If you're looking for a vacation getaway that's free from political unrest and pandemic threats, there's only one place on the planet that offers such a sanctuary from all these global issues. And that place is Antarctica, a continent that's roughly twice the size of Australia and is fast becoming a choice destination for those not only seeking an escape from the world's problems, but looking for a different adventure altogether.
You'll need cold, cold cash for this trip
Antarctica's location at the bottom of the world meant that as a travel destination, it's been under the tourism radar for several years. But that's all changed recently. According to an October survey released by travel pundits Virtuoso, Antarctica tops the list of Adventure travel preference locations, toppling former leader South Africa. It's also the second choice of emerging destinations behind Croatia.
A trip to Antarctica isn't cheap, with the lowest deals for a two-week vacation starting at around $7,000. And the frigid temperatures are enough to repel less than hardy travelers, which is why junkets in December, when it's usually the warmest (with temperatures average around 33 degrees Fahrenheit) are preferred.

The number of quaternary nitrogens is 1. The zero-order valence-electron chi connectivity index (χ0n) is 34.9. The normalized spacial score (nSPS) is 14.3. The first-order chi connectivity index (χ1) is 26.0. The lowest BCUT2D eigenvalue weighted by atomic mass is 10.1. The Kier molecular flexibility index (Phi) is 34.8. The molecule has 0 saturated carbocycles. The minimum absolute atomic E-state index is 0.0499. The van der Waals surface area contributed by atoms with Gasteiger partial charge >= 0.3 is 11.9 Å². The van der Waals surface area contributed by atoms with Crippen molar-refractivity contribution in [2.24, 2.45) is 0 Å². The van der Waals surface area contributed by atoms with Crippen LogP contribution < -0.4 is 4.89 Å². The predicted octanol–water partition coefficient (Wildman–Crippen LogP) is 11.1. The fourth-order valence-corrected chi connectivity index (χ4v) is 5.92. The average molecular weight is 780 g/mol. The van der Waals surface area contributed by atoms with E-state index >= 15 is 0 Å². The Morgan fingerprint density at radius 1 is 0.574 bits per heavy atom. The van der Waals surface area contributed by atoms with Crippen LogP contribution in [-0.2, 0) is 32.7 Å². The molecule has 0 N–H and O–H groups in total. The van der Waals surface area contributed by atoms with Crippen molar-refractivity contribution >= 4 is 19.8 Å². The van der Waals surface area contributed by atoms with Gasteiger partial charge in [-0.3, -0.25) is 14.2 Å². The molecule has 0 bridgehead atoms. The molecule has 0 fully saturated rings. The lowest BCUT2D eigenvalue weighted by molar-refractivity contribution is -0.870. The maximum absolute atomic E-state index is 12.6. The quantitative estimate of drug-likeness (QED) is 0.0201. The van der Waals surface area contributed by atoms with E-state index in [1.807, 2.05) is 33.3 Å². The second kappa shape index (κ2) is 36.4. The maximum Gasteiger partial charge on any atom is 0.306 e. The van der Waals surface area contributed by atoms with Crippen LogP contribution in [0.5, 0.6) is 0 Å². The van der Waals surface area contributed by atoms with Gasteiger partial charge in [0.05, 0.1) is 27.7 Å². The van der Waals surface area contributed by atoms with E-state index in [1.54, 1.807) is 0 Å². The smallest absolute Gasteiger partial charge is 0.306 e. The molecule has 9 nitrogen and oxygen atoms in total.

Luxury cruises galore heading south
But that's not stopping the tourism industry from paying attention to a growing consumer base willing to fork over a little more to take in an experience of a lifetime. Nearly 200 cruises annually take passengers to the icy continent in vessels ranging from the luxury liner Hebridean Sky to the expedition vessel Magellan Explorer.
As there are no hotels on Antarctica, those ships serve as visitors' home base for the duration of the trip. It's no wonder why luxury cruises are a favorite to provide all the comforts of an idyllic getaway, including outdoor jacuzzis, complimentary wine with high-end cuisine, lavish spa treatments, lounges serving some of the best beverages served anywhere and cozy observation decks to check out all the wildlife.
See it all before it melts
The real draw is vacationing on a gigantic landscape of rock and ice, bordered by a crystal-clear ocean where large whale sightings are common. On land, there's a chance to witness penguins and seals going about their business in their natural habitat.
And given that Antarctica serves as an ideal barometer to gauge the effects of climate change, it's an opportunity to witness a unique ecosystem while it still exists.